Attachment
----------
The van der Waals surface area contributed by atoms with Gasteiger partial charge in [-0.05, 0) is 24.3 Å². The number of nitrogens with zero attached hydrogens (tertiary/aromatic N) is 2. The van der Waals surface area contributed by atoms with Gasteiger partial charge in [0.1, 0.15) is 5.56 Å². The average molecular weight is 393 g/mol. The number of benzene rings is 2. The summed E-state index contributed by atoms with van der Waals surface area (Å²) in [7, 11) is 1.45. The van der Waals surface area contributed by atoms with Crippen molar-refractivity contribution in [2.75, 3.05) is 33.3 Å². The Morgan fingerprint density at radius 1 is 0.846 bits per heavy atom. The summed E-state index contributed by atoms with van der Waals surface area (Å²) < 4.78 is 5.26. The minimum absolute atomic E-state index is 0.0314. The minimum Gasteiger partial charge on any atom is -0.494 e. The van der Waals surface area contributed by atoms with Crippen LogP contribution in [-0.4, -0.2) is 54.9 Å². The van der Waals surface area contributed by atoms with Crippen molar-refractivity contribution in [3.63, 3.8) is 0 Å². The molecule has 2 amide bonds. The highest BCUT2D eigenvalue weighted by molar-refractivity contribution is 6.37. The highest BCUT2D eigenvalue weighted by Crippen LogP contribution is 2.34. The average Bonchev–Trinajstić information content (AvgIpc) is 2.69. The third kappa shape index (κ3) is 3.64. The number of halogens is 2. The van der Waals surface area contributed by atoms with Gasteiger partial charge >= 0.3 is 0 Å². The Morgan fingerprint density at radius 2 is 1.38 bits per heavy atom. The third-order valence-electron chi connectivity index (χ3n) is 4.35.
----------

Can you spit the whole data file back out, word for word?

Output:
The van der Waals surface area contributed by atoms with Gasteiger partial charge in [-0.05, 0) is 24.3 Å². The number of nitrogens with zero attached hydrogens (tertiary/aromatic N) is 2. The van der Waals surface area contributed by atoms with Gasteiger partial charge in [0.1, 0.15) is 5.56 Å². The average molecular weight is 393 g/mol. The number of benzene rings is 2. The summed E-state index contributed by atoms with van der Waals surface area (Å²) in [7, 11) is 1.45. The van der Waals surface area contributed by atoms with Crippen molar-refractivity contribution in [2.75, 3.05) is 33.3 Å². The Morgan fingerprint density at radius 1 is 0.846 bits per heavy atom. The summed E-state index contributed by atoms with van der Waals surface area (Å²) < 4.78 is 5.26. The minimum absolute atomic E-state index is 0.0314. The minimum Gasteiger partial charge on any atom is -0.494 e. The van der Waals surface area contributed by atoms with Crippen LogP contribution in [-0.4, -0.2) is 54.9 Å². The van der Waals surface area contributed by atoms with Crippen molar-refractivity contribution in [3.63, 3.8) is 0 Å². The molecule has 2 amide bonds. The highest BCUT2D eigenvalue weighted by molar-refractivity contribution is 6.37. The highest BCUT2D eigenvalue weighted by Crippen LogP contribution is 2.34. The average Bonchev–Trinajstić information content (AvgIpc) is 2.69. The third kappa shape index (κ3) is 3.64. The number of halogens is 2. The van der Waals surface area contributed by atoms with Gasteiger partial charge >= 0.3 is 0 Å². The Morgan fingerprint density at radius 2 is 1.38 bits per heavy atom. The third-order valence-electron chi connectivity index (χ3n) is 4.35.